March 03, 2015

03/03/2015: BM Silo assist with Farming4Life in Uganda

First published in Milling and Grain, January 2015
Farmers in Uganda are learning improved methods of cultivation, which makes a tenfold increase on their harvest. To make sure that the farmers achieve maximum profit, BM Silo is assisting in developing an improved way to store their crops. 

In August 2009, Jens Silkjær and his family went to Uganda for the first time. Jens Silkjær, a professional and educated farmer, quickly realised that the local farmers were starving in spite of them owning some of the most fertile land in the world and an ability to harvest twice a year. 

Jens Silkjær wanted to use the knowledge he had from Danish agriculture to assist the local farmers in Uganda. Therefore, he entered into cooperation with a large well-organised church in Uganda, which needed assistance to strengthen their agricultural project.

Subsequently, a partnership with the local church and the NGOs Victory Outreach Ministries and International Aid Service was established. In 2011 Danida donated 200,000 Danish Krone to the partnership, which was spent on founding the project Farming4Life - a project that educates Ugandan farmers in order to improve their harvest and profit. 

Initially Farming4Life established a demonstration farm from where 40 students were trained and workshops for additional 40 were held. To start with the Ugandan farmers were laughing, when they were introduced to the new methods of cultivation. They were taught to measure up their fields, sow in rows, fertilise the land and cover it with a turf to detain the water and reduce weed. 

By using these new methods of cultivation, a Ugandan family can farm their land and get 30 bags of maize in contrast to the previous three bags. A family can survive on three to four bags, and they can sell the rest. Thus, today the Ugandan farmers have embraced the new methods. 

By means of Farming4Life's methods of cultivation, the farmers in Uganda have harvested more crops than they can consume themselves. Therefore, they need to store the harvest until the produce can be sold. 

Today, the Ugandan farmers use small homemade silos covered with clay to store their crops. These silos do not protect the content from insects and pests, and the farmers often experience a loss of 30-50 percent. There are huge fluctuations in prices in Uganda - especially in maize. The Ugandan population is extremely vulnerable to these fluctuations, since they are consuming huge quantities of maize. 

Jens Silkjær contacted BM Silofabrik ApS, after he had watched a portrait of the company and its products on the local news. He was sure, this was the right company to help him build and develop a silo that could protect the Ugan-dan farmers' crops from pests and store their harvest long enough to ensure the farmers the highest possible price. BM Silofabrik ApS agreed to enter the project even though Jens Silkjær had no financial funds. 

Matching local conditions
"In our company, we are used to the customers who demand customised silos, which can be easily filled. In Uganda they are facing different challenges in addition to time and physical conditions, which you, as a silo manufacturer, have to comply with", says Claus Martinsen - owner of BM Silofabrik ApS.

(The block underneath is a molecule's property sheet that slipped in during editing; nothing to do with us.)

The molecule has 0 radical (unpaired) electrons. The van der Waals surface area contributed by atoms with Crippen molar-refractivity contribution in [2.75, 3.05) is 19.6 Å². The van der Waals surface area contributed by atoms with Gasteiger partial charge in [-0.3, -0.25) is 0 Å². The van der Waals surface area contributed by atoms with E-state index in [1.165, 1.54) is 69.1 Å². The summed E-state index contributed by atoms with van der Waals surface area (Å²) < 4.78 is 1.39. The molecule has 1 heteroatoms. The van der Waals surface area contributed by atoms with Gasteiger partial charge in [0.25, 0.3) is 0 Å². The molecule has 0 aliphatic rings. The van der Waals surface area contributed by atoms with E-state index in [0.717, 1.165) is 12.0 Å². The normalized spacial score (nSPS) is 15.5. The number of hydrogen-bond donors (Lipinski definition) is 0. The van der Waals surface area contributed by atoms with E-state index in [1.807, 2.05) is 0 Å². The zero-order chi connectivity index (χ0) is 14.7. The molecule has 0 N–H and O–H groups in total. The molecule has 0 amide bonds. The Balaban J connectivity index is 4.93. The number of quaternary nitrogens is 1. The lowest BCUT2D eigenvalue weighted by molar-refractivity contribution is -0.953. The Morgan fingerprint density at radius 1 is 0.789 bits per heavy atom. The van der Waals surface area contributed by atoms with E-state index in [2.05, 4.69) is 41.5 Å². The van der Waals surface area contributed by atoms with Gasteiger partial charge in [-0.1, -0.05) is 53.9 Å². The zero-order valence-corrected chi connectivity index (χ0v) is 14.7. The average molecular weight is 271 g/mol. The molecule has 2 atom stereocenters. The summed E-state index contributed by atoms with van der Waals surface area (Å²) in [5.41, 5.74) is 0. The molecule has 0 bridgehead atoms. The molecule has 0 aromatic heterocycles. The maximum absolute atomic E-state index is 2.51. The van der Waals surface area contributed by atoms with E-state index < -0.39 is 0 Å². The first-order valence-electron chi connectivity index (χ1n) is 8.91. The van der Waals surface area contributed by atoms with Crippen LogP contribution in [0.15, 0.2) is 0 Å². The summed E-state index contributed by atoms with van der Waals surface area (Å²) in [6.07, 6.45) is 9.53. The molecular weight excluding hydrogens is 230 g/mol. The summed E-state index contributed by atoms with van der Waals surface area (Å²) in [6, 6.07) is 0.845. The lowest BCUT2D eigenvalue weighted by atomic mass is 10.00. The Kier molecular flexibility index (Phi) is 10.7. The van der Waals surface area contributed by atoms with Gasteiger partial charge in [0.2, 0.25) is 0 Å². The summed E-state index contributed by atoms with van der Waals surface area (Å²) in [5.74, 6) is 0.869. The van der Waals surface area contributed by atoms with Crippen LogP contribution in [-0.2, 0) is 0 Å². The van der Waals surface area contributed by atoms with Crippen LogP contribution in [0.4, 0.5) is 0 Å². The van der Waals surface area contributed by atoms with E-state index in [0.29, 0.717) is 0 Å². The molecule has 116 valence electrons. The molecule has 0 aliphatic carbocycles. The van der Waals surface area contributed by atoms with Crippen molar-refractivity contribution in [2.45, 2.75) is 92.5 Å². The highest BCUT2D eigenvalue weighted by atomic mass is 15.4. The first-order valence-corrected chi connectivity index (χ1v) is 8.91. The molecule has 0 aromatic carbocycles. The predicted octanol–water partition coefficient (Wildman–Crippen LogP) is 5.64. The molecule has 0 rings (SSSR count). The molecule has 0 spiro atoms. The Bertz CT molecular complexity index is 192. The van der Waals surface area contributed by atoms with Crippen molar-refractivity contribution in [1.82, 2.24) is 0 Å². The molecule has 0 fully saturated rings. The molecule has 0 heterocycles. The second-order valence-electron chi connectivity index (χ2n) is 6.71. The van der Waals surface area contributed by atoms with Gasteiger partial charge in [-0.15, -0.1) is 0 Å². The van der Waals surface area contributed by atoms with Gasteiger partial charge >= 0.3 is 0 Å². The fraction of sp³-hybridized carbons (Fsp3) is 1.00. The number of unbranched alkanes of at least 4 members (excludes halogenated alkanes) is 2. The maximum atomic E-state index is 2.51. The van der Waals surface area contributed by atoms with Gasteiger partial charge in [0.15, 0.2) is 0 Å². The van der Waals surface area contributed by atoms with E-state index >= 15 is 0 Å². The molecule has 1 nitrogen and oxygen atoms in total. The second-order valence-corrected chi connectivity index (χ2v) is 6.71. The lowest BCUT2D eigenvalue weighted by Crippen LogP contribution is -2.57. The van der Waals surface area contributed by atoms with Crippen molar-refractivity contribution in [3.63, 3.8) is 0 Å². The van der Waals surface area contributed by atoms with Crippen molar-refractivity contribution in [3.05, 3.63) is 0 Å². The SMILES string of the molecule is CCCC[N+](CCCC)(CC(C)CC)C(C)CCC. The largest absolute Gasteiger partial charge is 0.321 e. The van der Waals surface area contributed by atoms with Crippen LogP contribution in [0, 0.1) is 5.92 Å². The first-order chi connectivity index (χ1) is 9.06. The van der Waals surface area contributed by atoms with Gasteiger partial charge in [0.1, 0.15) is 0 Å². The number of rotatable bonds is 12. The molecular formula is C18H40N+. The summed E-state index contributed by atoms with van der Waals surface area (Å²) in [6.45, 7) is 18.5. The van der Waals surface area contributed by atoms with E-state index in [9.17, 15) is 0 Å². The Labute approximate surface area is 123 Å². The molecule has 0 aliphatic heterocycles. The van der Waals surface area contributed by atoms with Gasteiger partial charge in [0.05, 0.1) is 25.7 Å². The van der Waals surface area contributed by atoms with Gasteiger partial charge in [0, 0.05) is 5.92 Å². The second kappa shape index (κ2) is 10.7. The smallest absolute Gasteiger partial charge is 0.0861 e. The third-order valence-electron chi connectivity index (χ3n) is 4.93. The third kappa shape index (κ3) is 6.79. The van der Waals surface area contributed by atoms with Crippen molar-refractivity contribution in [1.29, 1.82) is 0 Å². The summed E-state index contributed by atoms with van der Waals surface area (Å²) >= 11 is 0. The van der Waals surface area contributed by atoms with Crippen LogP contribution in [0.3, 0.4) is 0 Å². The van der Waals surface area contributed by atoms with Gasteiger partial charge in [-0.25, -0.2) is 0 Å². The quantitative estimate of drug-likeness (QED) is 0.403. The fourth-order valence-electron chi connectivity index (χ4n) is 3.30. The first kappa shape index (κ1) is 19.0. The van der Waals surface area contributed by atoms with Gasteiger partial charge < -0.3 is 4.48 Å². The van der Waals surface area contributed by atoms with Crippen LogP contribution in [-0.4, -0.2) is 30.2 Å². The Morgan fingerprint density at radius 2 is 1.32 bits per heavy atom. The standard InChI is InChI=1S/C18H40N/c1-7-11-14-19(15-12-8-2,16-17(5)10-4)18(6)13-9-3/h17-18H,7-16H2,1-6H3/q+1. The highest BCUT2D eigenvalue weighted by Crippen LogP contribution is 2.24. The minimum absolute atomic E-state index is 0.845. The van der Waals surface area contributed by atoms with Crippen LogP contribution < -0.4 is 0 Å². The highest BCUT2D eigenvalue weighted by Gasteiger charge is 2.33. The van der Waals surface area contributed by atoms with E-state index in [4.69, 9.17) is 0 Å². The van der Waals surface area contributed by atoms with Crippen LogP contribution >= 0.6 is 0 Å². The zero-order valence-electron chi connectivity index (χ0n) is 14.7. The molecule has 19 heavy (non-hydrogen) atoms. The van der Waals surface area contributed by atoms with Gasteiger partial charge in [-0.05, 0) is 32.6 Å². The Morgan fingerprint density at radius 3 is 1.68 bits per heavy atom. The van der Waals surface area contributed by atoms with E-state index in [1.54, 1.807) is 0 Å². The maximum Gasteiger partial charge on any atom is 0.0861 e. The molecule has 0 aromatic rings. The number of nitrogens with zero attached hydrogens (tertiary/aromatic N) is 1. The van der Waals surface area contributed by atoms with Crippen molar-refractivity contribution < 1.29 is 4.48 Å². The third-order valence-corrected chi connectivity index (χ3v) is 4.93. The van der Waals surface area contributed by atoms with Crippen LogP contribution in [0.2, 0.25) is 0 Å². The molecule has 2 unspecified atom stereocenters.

Claus Martinsen and his father and founder of BM Silofabrik ApS, Bent Martinsen, are participating together in Farming4Life's project in Uganda. They are developing a silo that can resist the warm climate in Uganda and at the same time, it must be built so that the local farmers easily can operate it themselves. Price and delivery also play an important role in building the silo, since the price of the silo must match the Ugandan farmer’s economic abilities. 

Additionally, BM Silo has to take into account that the infrastructure in the country is insufficient and the high freight costs. 

"I am sure that the Ugandan farmers will welcome our product, since the silo can solve the problems they have with crop loss caused by pests. It is a very interesting project to attend, and we are pleased that we can take an active part in helping the local farmers in Uganda." 

In order to match the local conditions, skills and economic ability, the construction of the silo is based on one of the first silos that BM Silofabrik ApS produced. The idea is to build a silo without legs that can be placed directly on the ground. This will make it easy for the Ugandan farmers to load and unload the silo by hand. 

Furthermore, the silo has a lock mechanism to prevent theft. The silo is modular, which means that the farmers can start out with a small and cheap model, and as the need for storage increases, they can buy additional modules. 

The silo is manufactured in galvanized steel, which makes it impossible for pests to penetrate. Galvanized steel also reflects sunbeams and protect the content from superheating. The silo is shipped and delivered unassembled, which makes it possible to pack 40 silos in one freight container. This reduces the freight cost radically and saves the Ugandan farmers a lot of money. 

The future
"Currently a few of our small model silos are placed in Uganda to test how our silos react to the climate. Furthermore, we have sent some joint filler to Uganda to ensure that it matches the Ugandan standards", Claus Martinsen says. Farming4Life is planning to send 40 silos to Uganda in the near future. The silos will be sold to local farmers in Lira in the northern part of Uganda.

Read the magazine HERE.

The Global Miller
This blog is maintained by The Global Miller staff and is supported by the magazine GFMT
which is published by Perendale Publishers Limited.

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